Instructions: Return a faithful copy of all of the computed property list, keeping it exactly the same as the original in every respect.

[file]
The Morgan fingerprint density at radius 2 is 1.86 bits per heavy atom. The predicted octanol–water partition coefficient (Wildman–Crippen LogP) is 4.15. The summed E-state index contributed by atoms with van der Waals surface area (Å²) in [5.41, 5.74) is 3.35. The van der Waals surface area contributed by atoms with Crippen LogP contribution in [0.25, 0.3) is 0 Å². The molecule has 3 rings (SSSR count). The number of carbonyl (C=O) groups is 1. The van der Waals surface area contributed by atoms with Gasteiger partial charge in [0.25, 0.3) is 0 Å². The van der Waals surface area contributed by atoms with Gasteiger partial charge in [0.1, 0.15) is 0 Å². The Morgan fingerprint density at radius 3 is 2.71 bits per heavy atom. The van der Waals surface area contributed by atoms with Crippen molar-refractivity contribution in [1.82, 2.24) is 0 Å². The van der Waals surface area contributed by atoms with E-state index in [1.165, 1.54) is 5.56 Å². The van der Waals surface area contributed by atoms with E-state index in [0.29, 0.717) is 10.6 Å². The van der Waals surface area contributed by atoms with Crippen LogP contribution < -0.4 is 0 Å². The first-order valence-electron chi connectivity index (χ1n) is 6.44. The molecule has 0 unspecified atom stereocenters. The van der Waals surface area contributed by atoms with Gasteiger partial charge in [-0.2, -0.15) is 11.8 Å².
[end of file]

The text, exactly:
The Morgan fingerprint density at radius 2 is 1.86 bits per heavy atom. The predicted octanol–water partition coefficient (Wildman–Crippen LogP) is 4.15. The summed E-state index contributed by atoms with van der Waals surface area (Å²) in [5.41, 5.74) is 3.35. The van der Waals surface area contributed by atoms with Crippen LogP contribution in [0.25, 0.3) is 0 Å². The molecule has 3 rings (SSSR count). The number of carbonyl (C=O) groups is 1. The van der Waals surface area contributed by atoms with Gasteiger partial charge in [0.25, 0.3) is 0 Å². The van der Waals surface area contributed by atoms with Gasteiger partial charge in [0.1, 0.15) is 0 Å². The Morgan fingerprint density at radius 3 is 2.71 bits per heavy atom. The van der Waals surface area contributed by atoms with Crippen molar-refractivity contribution in [1.82, 2.24) is 0 Å². The van der Waals surface area contributed by atoms with E-state index in [1.165, 1.54) is 5.56 Å². The van der Waals surface area contributed by atoms with E-state index in [0.29, 0.717) is 10.6 Å². The van der Waals surface area contributed by atoms with Crippen LogP contribution < -0.4 is 0 Å². The first-order valence-electron chi connectivity index (χ1n) is 6.44. The molecule has 0 unspecified atom stereocenters. The van der Waals surface area contributed by atoms with Gasteiger partial charge in [-0.2, -0.15) is 11.8 Å².